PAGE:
Kayaking is our favorite family activity in Charleston
It’s been a while since my family and I have gone kayaking in Charleston, SC. We are overdue getting back out on the water. When we go again, I am certain we will have as much fun as we did the first time if not more. Either we’ll paddle out further or we’ll try something new like kayak fishing.
Kayaking in the Lowcountry has taken off
It’s no surprise that kayaking in Charleston has become even more popular. The city itself is increasingly popular. Every year Charleston is named to a “best travel destination” list in one publication or another. With that designation comes an increase in tourism as well as a demand for a variety of things to do in Charleston.
The city is known not only for its architecture but also its beautiful waters. And because 14.5% of Charleston’s 127.5 square miles is covered by water, people want to be on it.
What better way to get up close to the various waterways in Charleston than via kayak?
I sat down with a Charlestonian, my brother-in-law to learn more about the rise in kayak fishing. He is a former Marine, avid outdoorsman, and super knowledgeable local who grew up in Charleston and knows every creek, crook and bend in the area. I couldn’t ask for a better subject expert.
Kayak fishing in Charleston SC is popular
According to my brother-in-law, kayak fishing in Charleston has become particularly popular amongst people who love being out on the water and fishing. It provides accessibility to the waters because there are so many places in Charleston to go fish.
There’s also a high probability of wildlife encounters when you’re out fishing from a kayak. You can spot dolphins, a variety of bird species, turtles, and other wildlife.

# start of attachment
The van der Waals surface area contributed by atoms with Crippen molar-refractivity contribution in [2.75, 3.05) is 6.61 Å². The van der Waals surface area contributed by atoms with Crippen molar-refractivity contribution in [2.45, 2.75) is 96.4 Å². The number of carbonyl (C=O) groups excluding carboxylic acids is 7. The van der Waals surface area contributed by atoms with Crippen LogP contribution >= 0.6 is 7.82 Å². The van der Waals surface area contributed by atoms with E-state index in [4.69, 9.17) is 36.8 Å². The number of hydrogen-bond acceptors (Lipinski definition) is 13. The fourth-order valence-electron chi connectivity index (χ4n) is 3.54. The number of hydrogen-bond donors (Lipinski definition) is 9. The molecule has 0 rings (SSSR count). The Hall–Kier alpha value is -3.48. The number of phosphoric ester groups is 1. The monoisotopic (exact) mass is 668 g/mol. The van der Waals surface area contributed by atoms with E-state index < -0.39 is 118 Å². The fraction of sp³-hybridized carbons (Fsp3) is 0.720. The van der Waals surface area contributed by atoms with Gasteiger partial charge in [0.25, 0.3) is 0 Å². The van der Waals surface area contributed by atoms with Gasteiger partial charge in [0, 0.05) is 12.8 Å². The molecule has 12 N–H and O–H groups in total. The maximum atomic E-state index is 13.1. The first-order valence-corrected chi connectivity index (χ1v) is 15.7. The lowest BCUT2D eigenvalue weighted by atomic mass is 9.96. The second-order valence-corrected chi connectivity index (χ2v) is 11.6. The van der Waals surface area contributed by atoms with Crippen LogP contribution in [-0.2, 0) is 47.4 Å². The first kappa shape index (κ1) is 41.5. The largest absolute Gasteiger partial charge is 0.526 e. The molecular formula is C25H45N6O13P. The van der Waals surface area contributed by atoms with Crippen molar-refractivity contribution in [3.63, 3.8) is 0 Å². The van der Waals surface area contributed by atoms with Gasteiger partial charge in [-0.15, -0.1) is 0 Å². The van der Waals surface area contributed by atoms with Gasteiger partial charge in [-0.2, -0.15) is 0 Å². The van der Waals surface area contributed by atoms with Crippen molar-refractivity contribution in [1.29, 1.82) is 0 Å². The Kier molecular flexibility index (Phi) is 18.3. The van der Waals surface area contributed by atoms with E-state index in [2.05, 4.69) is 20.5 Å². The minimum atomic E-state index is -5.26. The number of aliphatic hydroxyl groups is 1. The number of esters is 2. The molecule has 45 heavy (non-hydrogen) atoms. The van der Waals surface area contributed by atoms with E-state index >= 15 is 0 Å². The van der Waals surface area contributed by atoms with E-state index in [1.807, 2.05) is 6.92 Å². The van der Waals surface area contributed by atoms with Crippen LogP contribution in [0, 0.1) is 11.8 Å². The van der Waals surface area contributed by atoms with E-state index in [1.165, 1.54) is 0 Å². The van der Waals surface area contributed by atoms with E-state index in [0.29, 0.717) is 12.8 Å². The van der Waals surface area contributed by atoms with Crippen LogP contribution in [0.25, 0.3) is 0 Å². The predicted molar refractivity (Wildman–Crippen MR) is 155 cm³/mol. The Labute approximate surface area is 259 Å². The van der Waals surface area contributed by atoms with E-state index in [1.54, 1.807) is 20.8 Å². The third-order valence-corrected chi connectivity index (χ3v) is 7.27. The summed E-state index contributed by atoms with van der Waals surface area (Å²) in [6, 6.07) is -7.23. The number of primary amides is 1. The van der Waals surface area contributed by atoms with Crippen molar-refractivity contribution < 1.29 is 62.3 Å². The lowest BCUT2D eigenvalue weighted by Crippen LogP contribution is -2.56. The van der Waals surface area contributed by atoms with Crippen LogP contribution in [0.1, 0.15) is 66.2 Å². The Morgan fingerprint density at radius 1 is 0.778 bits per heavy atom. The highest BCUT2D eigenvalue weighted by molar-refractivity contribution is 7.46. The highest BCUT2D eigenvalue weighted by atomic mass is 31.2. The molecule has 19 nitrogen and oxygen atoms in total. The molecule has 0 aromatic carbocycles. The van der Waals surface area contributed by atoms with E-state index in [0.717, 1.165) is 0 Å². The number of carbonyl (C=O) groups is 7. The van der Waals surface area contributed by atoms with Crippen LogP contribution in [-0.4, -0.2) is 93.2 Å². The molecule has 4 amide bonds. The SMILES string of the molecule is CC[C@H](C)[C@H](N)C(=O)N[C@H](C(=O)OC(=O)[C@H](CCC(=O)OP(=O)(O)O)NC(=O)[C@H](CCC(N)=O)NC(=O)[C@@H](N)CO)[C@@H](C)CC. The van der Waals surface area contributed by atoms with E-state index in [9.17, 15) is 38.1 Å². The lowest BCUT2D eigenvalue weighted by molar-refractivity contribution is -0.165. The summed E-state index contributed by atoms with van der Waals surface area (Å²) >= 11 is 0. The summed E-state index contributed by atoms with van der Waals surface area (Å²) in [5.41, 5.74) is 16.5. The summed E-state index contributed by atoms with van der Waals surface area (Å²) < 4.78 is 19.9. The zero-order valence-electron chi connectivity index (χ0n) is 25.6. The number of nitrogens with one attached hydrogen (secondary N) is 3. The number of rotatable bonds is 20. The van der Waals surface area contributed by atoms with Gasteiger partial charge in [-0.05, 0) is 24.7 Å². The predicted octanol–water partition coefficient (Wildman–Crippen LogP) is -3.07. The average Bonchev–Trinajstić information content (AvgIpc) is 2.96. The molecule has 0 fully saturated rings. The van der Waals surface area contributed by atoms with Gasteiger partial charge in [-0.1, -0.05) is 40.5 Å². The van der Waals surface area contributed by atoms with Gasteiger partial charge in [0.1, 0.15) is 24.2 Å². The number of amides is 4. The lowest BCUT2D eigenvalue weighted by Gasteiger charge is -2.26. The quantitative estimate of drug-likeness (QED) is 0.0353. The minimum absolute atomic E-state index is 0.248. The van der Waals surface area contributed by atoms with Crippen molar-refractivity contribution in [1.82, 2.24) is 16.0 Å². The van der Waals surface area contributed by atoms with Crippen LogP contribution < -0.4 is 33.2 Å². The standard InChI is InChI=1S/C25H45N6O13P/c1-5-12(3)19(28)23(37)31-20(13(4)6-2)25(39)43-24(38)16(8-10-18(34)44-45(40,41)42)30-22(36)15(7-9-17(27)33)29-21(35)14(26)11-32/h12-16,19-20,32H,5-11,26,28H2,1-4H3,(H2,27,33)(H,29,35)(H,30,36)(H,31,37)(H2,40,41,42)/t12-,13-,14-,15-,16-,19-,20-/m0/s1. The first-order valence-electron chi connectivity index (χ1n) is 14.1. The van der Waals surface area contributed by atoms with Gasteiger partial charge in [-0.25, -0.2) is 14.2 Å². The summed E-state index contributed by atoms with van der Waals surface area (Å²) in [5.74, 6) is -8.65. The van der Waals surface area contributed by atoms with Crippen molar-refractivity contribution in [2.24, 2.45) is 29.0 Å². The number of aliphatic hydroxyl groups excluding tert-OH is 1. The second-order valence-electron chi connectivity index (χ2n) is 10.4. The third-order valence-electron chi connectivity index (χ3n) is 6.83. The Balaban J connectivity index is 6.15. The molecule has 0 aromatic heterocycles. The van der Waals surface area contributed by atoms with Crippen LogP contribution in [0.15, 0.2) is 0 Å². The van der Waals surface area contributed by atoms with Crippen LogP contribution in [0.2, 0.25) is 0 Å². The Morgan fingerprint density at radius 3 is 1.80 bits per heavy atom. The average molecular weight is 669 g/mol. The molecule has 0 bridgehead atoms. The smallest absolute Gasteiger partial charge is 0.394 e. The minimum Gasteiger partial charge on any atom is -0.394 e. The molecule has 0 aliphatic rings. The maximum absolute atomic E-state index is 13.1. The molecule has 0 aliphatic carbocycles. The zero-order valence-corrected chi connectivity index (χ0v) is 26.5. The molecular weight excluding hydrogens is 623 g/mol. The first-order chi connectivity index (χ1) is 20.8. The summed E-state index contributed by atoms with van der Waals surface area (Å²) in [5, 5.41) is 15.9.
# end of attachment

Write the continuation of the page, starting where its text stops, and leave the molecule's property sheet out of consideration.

Now that we know the why of kayak fishing in Charleston, here are the 10 things to know about it.
1. Benefits of kayak fishing vs traditional fishing from a boat?
Accessibility and cost are the biggest differences between traditional fishing and kayak fishing.
People fish from docks and piers and think to themselves “if I could just get over there to fish.” But if you don’t have a boat you can’t do that. With kayak fishing, you don’t have to worry about the expense of a boat, fuel or a trailer.
You can take a kayak, throw it on your car, and launch it in the water just about anywhere.
Kayak fishing comes with its own demands. It is an industry in and of itself. Remember, there are people who own boats but still have kayaks because they want to be closer to the water.
When you fish from a kayak, you can sneak up in little areas emitting less noise than you can when you fish from a boat.
2. What special equipment do you need?
Aside from the fishing gear, you need all the things you would take for kayaking:
- personal floatation device
- sunproof hat
- sunglasses (and a sunglasses strap if you’re accident prone)
- Lab reel
You have to get creative here where you have to have your things accessible and contained in your kayak. There are so many configurations for rigging your fishing kayak.
There are lots of tips and tricks for holding on to your stuff while you fish.
A lot of people tie their fishing rods to the kayak because if you get a bite, the fish could pull the rod out of your hand. Stakeout poles or power poles (a motorized fiberglass pole that you stick in the mud which holds you in place) could be advantageous.
Other accessories for your kayak fishing excursion could include:
- electronic fish finder
- lighting for nighttime fishing
- electric motors
3. What tips do you have for beginners?
If you are brand new to kayaking, go with someone if you’re going to add fishing to it. You want to have somewhat of an idea of what you’re doing.
Don’t do anything or change your kayak until you fish in your new kayak. Then you will know if it will be nice to have something else on your kayak.
If you add equipment to your kayak, most times you have to drill holes in it. Remember, the kayak is plastic so you only want to drill holes once.
When you’re out on the water, think about where you would want to have your accessories. Go to Meetup groups, clubs on Facebook and forums to ask questions.